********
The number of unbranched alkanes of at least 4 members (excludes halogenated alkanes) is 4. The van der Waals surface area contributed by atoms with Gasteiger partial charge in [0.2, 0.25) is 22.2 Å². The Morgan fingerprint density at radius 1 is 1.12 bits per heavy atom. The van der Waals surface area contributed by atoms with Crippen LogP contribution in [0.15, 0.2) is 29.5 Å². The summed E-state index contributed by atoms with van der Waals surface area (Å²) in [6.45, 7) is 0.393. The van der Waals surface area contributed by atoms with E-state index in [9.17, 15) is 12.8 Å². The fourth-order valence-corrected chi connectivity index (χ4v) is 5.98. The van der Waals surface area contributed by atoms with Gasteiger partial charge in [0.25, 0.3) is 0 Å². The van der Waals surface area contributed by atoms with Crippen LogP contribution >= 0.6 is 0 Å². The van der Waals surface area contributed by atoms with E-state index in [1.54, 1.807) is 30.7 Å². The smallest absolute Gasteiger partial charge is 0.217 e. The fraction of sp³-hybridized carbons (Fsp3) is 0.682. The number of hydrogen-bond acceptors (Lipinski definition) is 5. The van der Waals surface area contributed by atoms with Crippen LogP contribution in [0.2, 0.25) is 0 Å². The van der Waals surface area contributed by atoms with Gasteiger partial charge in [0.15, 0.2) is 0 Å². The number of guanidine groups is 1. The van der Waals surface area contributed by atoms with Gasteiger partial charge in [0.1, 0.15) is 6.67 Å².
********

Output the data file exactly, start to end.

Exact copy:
The number of unbranched alkanes of at least 4 members (excludes halogenated alkanes) is 4. The van der Waals surface area contributed by atoms with Gasteiger partial charge in [0.2, 0.25) is 22.2 Å². The Morgan fingerprint density at radius 1 is 1.12 bits per heavy atom. The van der Waals surface area contributed by atoms with Crippen LogP contribution in [0.15, 0.2) is 29.5 Å². The summed E-state index contributed by atoms with van der Waals surface area (Å²) in [6.45, 7) is 0.393. The van der Waals surface area contributed by atoms with E-state index in [9.17, 15) is 12.8 Å². The fourth-order valence-corrected chi connectivity index (χ4v) is 5.98. The van der Waals surface area contributed by atoms with Gasteiger partial charge in [0.25, 0.3) is 0 Å². The van der Waals surface area contributed by atoms with Crippen LogP contribution >= 0.6 is 0 Å². The van der Waals surface area contributed by atoms with E-state index in [1.54, 1.807) is 30.7 Å². The smallest absolute Gasteiger partial charge is 0.217 e. The fraction of sp³-hybridized carbons (Fsp3) is 0.682. The number of hydrogen-bond acceptors (Lipinski definition) is 5. The van der Waals surface area contributed by atoms with Crippen LogP contribution in [0.2, 0.25) is 0 Å². The van der Waals surface area contributed by atoms with Gasteiger partial charge in [0.15, 0.2) is 0 Å². The number of guanidine groups is 1. The van der Waals surface area contributed by atoms with Gasteiger partial charge in [0.1, 0.15) is 6.67 Å².